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Space Grant Speakers Bureau

The WSGC funds Affiliate institutions to host in-state visits by Affiliate speakers for department seminars and colloquia. If you are a member of an Affiliate campus or industry partner and are available to speak on your work, please share your talk topics and contact information here. Thank you!

 

Register as an available speaker

 

Available Speakers and Talks

 

Prof. William Dirienzo, UW Sheboygan, Physics & Astronomy. Speaker Bio   Contact

Snakes & Bubbles: Star Formation in the Milky Way

Level: Undergraduate Majors

Massive stars have profound effects on the interstellar medium that lead to chemical and dynamical evolution of the gas. This contributes to galaxy evolution and may also trigger new star formation. The physical conditions of massive star-forming environments, and thus the formation mechanism, have been historically less well understood than their lower mass counterparts. This talk discusses investigations into massive star formation, primarily in two different phases of the evolution of massive star-forming regions. First are the environments of H II regions powered by massive stars and testing for newly triggered star formation. Triggering may be an important mechanism through which massive star formation propagates through a cloud, contributing to the observed clustering of massive stars. Second are Infrared Dark Clouds (IRDCs). IRDCs harbor the earliest phases of massive star formation, and many of the compact cores in IRDCs, traced by millimeter continuum or by molecular emission in high critical density lines, host massive protostars. The internal structure and kinematics of the IRDCs include velocity gradients, filaments, and possibly colliding sub-clouds that elucidate the formation process of these structures and their protostars. It appears that these IRDCs are still being assembled from molecular gas clumps even as star formation has already begun. The ongoing work in this field and possibilities for the future will be discussed.

Sounding Rockets with Students

Level: General Audience

Scientists send instruments above the atmosphere both to study space without interference and to study Earth from above. This can be done with complementary methods: expensive satellites in orbit, cheaper long-lived high altitude balloons, or with suborbital sounding rockets that take payloads into space for short periods of time. The UW Sheboygan Astronomy Club fielded a team to design and build such a payload that rode on a sounding rocket in June 2017 from NASA’s Wallops Flight Facility in Virginia. Dual experiments tested the effect of rocket flight on DNA and the types of cosmic radiation in the upper atmosphere. This presentation will review the build and launch process and the results of the experiments.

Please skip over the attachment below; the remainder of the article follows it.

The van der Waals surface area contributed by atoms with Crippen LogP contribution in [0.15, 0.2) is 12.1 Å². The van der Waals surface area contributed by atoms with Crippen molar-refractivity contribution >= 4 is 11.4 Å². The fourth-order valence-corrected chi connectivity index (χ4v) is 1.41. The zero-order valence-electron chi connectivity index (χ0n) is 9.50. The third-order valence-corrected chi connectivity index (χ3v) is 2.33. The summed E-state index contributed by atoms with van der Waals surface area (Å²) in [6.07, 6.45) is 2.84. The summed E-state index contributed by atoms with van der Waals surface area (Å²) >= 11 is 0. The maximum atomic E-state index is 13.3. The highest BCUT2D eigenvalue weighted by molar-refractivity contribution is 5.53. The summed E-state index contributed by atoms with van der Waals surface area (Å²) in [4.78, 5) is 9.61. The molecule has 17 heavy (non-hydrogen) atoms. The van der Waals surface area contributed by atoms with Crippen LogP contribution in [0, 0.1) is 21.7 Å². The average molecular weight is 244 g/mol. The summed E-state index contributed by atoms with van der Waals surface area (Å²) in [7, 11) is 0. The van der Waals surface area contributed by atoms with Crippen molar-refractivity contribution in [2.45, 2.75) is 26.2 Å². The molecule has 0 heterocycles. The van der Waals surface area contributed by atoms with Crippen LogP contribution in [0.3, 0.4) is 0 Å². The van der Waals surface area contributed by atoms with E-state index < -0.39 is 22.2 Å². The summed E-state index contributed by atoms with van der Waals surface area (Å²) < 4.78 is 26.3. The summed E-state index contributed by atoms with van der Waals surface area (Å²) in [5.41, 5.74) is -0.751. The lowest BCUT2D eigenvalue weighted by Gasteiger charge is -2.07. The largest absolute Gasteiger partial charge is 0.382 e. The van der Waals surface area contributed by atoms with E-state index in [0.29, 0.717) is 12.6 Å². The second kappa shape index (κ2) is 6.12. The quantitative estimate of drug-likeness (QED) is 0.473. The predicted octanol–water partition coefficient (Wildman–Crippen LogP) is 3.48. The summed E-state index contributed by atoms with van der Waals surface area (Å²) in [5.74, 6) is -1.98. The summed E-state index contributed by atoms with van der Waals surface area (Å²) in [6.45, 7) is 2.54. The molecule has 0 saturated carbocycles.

Astronomy at Home

Level: General Audience

This presentation with describe the basics of astronomy appropriate for anyone with little or no background knowledge of astronomy. There will be a brief overview of the universe and the solar system, tips for observing on your own, and discussion of some upcoming astronomical events.


Prof. Travis Hurst, St. Norbert College, Physics. Speaker Bio   Contact 

Shining Light on Dark Matter

Level: General Audience

According to modern cosmology, ~25% of the Universe is composed of Cold Dark Matter. Observations indicate that the Dark Matter is composed of a new exotic form of matter. In this talk I will review some of the basic evidence for Dark Matter, discuss the most popular particle candidates, and outline current and future experimental efforts into the identification of the Dark Matter particle.

Astrophysical Probes of Dark Matter

Level: Undergraduate Majors

In the standard cosmology, ~25% of the matter-energy content of the Universe is in the form of Cold Dark Matter. Identifying the Dark Matter particle is of the utmost importance to cosmology and particle physics. In this talk I will focus on the potential astrophysical effects of the Dark Matter particle. These include an increase in the maximum mass of a Brown Dwarf, the halting of cooling in White Dwarfs, and altering the lifetimes of Main Sequence stars.

Gravitational Waves - 21st Century Astronomy

Level: General Audience

The last 2 years have witnessed the birth of a new era in observational astronomy - the detection of gravitational waves. One of the basic predictions of Einstein’s General Relativity, gravitational waves have the potential to revolutionize our understanding of astrophysics and gravity. Moreover, it is now possible to observe the electromagnetic (light) counterparts to gravitational wave events - launching a new era of multi-messenger astronomy. In this talk I will review the basic physics of gravitational waves and their detection. Discuss some of the early observed events. And outline future experimental efforts in gravitational wave astronomy.


Prof. Eric Barnes, Univ. Wisconsin - La Crosse, Physics.  Speaker Bio   Contact

Shedding Light on Dark Matter

Level: Undergraduate Majors

Modern astronomy suggests that most of the mass in the universe is not made of protons, neutrons, and electrons. This talk lays out the background of why this curious result is taken seriously and how Dr. Barnes and his students are trying to better understand this unseen dark matter.


Mr. Brian Ewenson, Spaceport Sheboygan.  Speaker Bio   Contact

Living and Working in Space: No Shoes, No Shower…No Problem!